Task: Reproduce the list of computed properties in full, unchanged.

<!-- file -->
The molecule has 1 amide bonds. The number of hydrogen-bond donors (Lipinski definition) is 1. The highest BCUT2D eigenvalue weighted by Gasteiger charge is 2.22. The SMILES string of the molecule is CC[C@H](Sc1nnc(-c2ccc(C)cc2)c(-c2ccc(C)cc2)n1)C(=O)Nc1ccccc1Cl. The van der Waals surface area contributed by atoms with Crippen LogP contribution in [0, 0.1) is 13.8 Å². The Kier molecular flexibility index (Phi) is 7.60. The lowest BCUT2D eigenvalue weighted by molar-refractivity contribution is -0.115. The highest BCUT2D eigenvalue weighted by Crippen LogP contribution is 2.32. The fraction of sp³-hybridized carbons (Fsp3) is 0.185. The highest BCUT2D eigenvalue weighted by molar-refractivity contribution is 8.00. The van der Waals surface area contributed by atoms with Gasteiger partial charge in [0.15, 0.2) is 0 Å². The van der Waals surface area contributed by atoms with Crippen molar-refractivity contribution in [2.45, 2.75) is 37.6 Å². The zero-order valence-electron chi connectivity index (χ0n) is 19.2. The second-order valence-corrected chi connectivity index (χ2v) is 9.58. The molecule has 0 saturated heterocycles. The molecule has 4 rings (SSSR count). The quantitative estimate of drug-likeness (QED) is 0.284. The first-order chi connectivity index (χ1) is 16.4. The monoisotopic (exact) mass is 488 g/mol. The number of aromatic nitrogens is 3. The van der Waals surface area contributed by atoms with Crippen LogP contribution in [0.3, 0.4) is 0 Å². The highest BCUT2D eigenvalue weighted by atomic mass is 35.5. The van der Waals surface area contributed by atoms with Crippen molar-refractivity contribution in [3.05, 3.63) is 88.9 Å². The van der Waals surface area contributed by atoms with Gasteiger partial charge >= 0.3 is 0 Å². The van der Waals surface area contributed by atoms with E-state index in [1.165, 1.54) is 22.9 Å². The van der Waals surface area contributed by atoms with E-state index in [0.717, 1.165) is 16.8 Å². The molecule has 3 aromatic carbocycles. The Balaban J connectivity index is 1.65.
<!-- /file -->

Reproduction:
The molecule has 1 amide bonds. The number of hydrogen-bond donors (Lipinski definition) is 1. The highest BCUT2D eigenvalue weighted by Gasteiger charge is 2.22. The SMILES string of the molecule is CC[C@H](Sc1nnc(-c2ccc(C)cc2)c(-c2ccc(C)cc2)n1)C(=O)Nc1ccccc1Cl. The van der Waals surface area contributed by atoms with Crippen LogP contribution in [0, 0.1) is 13.8 Å². The Kier molecular flexibility index (Phi) is 7.60. The lowest BCUT2D eigenvalue weighted by molar-refractivity contribution is -0.115. The highest BCUT2D eigenvalue weighted by Crippen LogP contribution is 2.32. The fraction of sp³-hybridized carbons (Fsp3) is 0.185. The highest BCUT2D eigenvalue weighted by molar-refractivity contribution is 8.00. The van der Waals surface area contributed by atoms with Gasteiger partial charge in [0.15, 0.2) is 0 Å². The van der Waals surface area contributed by atoms with Crippen molar-refractivity contribution in [2.45, 2.75) is 37.6 Å². The zero-order valence-electron chi connectivity index (χ0n) is 19.2. The second-order valence-corrected chi connectivity index (χ2v) is 9.58. The molecule has 0 saturated heterocycles. The molecule has 4 rings (SSSR count). The quantitative estimate of drug-likeness (QED) is 0.284. The first-order chi connectivity index (χ1) is 16.4. The monoisotopic (exact) mass is 488 g/mol. The number of aromatic nitrogens is 3. The van der Waals surface area contributed by atoms with Crippen LogP contribution in [0.3, 0.4) is 0 Å². The highest BCUT2D eigenvalue weighted by atomic mass is 35.5. The van der Waals surface area contributed by atoms with Crippen molar-refractivity contribution in [3.05, 3.63) is 88.9 Å². The van der Waals surface area contributed by atoms with Gasteiger partial charge >= 0.3 is 0 Å². The van der Waals surface area contributed by atoms with E-state index in [1.165, 1.54) is 22.9 Å². The van der Waals surface area contributed by atoms with E-state index in [0.717, 1.165) is 16.8 Å². The molecule has 3 aromatic carbocycles. The Balaban J connectivity index is 1.65.